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We all joke about the woes of adulting—but the struggle is so real. This is especially true when it comes to finances, a topic that makes most people cringe.

Sure, dealing with finances is intimidating and scary. We get it. But the sooner you get a grasp on your hard-earned cash, the less stress you’ll have later on. It starts with small changes—all of which you can start this year.

We turned to Catherine B. Allen, a certified financial planner in New Jersey, to give us the lowdown. While learning to be financially smart is a lifelong practice, she explains how these ten goals can point you in the right direction.

01. Be specific.

Like most things in life, the most successful goals start with the details. Simply thinking “I want to spend less and save more!” isn’t enough. Sure, it’s great—but it’s also vague. Instead, Allen suggests focusing on specific, action-oriented goals. “Try eating out only once a week or paying off a credit card,” she says. This way, you can work toward one financial goal that has visible results.

02. Build a budget.

It might sound boring, but it’s totally necessary. “Your savings won’t be really strong without a good budget,” Allen says. “It’s like your core—your workout will not be really effective unless your core is strong.” And while it might seem daunting, there are so many useful resources out there. Allen suggests using a personal finance app like Wally or Level Money. Your bank might even offer one.

03. Start an emergency fund.

Life is unpredictable and crazy. “Be kind to your ‘future self under stress’ and have a savings cushion,” Allen advises. She reminds us that you never know when you’ll get laid off or when your car or laptop will break down. While we can cross our fingers and hope for the best, you just never know. Act accordingly. Setting aside just $20 a week means you'll have $1,040 saved up in one year.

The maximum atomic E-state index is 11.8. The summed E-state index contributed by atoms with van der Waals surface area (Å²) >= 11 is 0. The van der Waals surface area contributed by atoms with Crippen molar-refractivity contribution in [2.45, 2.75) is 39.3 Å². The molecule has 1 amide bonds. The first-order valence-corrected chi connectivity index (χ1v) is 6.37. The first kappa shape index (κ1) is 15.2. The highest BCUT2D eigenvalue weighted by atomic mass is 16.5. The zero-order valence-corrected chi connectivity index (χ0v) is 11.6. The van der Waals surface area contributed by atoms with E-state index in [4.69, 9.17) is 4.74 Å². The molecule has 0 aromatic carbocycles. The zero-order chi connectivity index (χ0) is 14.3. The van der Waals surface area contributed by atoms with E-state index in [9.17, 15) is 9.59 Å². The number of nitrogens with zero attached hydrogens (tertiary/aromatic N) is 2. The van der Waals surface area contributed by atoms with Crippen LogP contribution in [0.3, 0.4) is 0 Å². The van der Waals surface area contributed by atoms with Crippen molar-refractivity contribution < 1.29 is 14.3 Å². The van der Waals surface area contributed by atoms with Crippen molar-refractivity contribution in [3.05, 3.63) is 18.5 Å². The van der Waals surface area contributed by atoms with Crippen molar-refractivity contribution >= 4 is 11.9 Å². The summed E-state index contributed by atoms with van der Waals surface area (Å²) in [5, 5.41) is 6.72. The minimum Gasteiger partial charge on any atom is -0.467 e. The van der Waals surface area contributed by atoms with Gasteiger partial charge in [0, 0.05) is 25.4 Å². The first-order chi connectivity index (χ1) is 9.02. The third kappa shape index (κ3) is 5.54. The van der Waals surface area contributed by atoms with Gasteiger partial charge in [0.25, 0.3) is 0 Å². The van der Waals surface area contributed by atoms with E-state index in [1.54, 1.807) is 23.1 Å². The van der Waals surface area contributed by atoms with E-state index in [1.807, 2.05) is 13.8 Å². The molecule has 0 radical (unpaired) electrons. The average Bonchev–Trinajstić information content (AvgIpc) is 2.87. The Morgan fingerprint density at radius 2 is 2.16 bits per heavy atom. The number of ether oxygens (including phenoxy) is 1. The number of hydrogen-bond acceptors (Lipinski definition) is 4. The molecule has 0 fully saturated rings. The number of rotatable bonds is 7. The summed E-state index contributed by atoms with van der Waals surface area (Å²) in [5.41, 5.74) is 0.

04. Mind your credit.

From renting an apartment to buying a car, your credit score can make or break big life decisions. Allen suggests checking your credit score and learning what everything means. “You can pull your credit report from each of the three U.S. credit bureaus—Equifax, Experian, and TransUnion—for free once a year,” she says. “Pick a date and visit and pull your report.” Go through them carefully and look for mistakes like duplicate accounts or accounts listed as closed. If your credit score is not-so-great? Research ways to bump up that number, like getting a credit card, increasing your credit limit, or paying your bills twice a month.

05. Deal with debt.

The longer you keep debt around, the more interest you’ll have to pay. That’s basically money you could have kept and saved! According to Allen, it’s best to avoid paying just the minimum payment. “Creditors also look for you to use about 30 percent of your available credit, so work on paying those high credit card balances down,” she adds.

06. Get a company match.

Allen encourages taking advantage of a 401(k)—and similar accounts such as 403(b) and 457(b)—if your company has one, especially if they offer a match. It can make a huge difference  if you’re still in your twenties and thirties because you have more time to compound interest. “It will give you a great head start down the line,” she says.

07. Have the ‘money talk’ with your partner.

Whether or not we like to admit it, money can mess with relationships. A Money magazine survey found that 70 percent of couples argue about money over any other stressors. Learn about your partner’s financial habits and goals, especially if the relationship is serious. “If you’re committed for the long haul, your finances will affect each other and your future,” Allen says.

08. Avoid spending temptation.

To start, Allen suggests unsubscribing from emails and skipping lunch break window shopping. Reading a book or calling a friend can also distract you from shopping online. Here’s another tip: “Meet your friend at the park instead of Starbucks!”

09. Celebrate small wins.

Moderation in spending is still important, though. Allow yourself some “just for fun” money. After all, Allen reminds us that being overly strict is a recipe for burnout. Instead, reward yourself in reasonable and healthy ways. Opt for more adventures—such as concerts or mini road trips—instead of possessions; research proves that experiences are better than material things.

10. Look beyond money.

Your financial health doesn’t stop at your wallet. “Do what it takes to take care of your body, mind, career, and relationships,” Allen says. This includes being kind to yourself while you’re young. By doing so, you’ll be sure to feel rich in what matters most later on—your life.

Money problems and bad habits don’t just disappear; it takes work to be fiscally savvy. Now is the best time to take control of your finances—especially while you’re still young. Your future self will be glad you did.

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